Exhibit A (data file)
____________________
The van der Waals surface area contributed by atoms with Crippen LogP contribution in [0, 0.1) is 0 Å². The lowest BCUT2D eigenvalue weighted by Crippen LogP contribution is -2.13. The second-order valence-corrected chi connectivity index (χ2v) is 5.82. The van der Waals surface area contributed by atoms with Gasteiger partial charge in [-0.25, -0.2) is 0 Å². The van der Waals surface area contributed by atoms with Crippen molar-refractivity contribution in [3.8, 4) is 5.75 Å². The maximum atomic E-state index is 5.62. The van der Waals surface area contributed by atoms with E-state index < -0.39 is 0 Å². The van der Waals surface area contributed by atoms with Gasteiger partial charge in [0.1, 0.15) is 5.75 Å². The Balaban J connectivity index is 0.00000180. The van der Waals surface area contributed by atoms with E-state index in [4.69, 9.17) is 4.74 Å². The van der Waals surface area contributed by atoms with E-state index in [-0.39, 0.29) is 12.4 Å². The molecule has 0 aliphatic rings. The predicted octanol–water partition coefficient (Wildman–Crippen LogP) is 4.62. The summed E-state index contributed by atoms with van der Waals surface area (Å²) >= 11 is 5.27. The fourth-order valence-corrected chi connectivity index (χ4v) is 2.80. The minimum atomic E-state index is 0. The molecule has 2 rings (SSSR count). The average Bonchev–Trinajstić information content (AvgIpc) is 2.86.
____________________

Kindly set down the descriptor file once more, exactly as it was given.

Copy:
The van der Waals surface area contributed by atoms with Crippen LogP contribution in [0, 0.1) is 0 Å². The lowest BCUT2D eigenvalue weighted by Crippen LogP contribution is -2.13. The second-order valence-corrected chi connectivity index (χ2v) is 5.82. The van der Waals surface area contributed by atoms with Gasteiger partial charge in [-0.25, -0.2) is 0 Å². The van der Waals surface area contributed by atoms with Crippen molar-refractivity contribution in [3.8, 4) is 5.75 Å². The maximum atomic E-state index is 5.62. The van der Waals surface area contributed by atoms with E-state index < -0.39 is 0 Å². The van der Waals surface area contributed by atoms with Gasteiger partial charge in [0.1, 0.15) is 5.75 Å². The Balaban J connectivity index is 0.00000180. The van der Waals surface area contributed by atoms with E-state index in [4.69, 9.17) is 4.74 Å². The van der Waals surface area contributed by atoms with E-state index in [-0.39, 0.29) is 12.4 Å². The molecule has 0 aliphatic rings. The predicted octanol–water partition coefficient (Wildman–Crippen LogP) is 4.62. The summed E-state index contributed by atoms with van der Waals surface area (Å²) >= 11 is 5.27. The fourth-order valence-corrected chi connectivity index (χ4v) is 2.80. The minimum atomic E-state index is 0. The molecule has 2 rings (SSSR count). The average Bonchev–Trinajstić information content (AvgIpc) is 2.86.